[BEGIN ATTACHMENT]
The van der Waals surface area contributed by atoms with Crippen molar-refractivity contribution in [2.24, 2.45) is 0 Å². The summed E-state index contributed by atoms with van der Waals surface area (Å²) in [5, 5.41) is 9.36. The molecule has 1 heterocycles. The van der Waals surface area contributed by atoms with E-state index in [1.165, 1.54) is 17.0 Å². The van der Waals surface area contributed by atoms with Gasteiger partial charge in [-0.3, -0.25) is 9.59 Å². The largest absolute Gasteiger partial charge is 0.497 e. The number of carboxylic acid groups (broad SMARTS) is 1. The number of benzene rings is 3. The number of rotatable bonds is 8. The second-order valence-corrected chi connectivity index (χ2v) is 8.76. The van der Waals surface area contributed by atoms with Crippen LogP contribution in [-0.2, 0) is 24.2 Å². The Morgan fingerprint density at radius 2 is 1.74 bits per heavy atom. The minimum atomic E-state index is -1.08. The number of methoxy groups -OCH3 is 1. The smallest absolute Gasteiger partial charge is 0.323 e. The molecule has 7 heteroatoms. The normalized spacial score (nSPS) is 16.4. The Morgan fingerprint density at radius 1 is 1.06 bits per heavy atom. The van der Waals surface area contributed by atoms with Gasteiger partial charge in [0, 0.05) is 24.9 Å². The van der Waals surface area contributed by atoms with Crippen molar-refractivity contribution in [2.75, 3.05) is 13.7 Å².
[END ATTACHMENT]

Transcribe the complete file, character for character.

The van der Waals surface area contributed by atoms with Crippen molar-refractivity contribution in [2.24, 2.45) is 0 Å². The summed E-state index contributed by atoms with van der Waals surface area (Å²) in [5, 5.41) is 9.36. The molecule has 1 heterocycles. The van der Waals surface area contributed by atoms with E-state index in [1.165, 1.54) is 17.0 Å². The van der Waals surface area contributed by atoms with Gasteiger partial charge in [-0.3, -0.25) is 9.59 Å². The largest absolute Gasteiger partial charge is 0.497 e. The number of carboxylic acid groups (broad SMARTS) is 1. The number of benzene rings is 3. The number of rotatable bonds is 8. The second-order valence-corrected chi connectivity index (χ2v) is 8.76. The van der Waals surface area contributed by atoms with Crippen LogP contribution in [-0.2, 0) is 24.2 Å². The Morgan fingerprint density at radius 2 is 1.74 bits per heavy atom. The minimum atomic E-state index is -1.08. The number of methoxy groups -OCH3 is 1. The smallest absolute Gasteiger partial charge is 0.323 e. The molecule has 7 heteroatoms. The normalized spacial score (nSPS) is 16.4. The Morgan fingerprint density at radius 1 is 1.06 bits per heavy atom. The van der Waals surface area contributed by atoms with Gasteiger partial charge in [0, 0.05) is 24.9 Å². The van der Waals surface area contributed by atoms with Crippen molar-refractivity contribution in [2.75, 3.05) is 13.7 Å².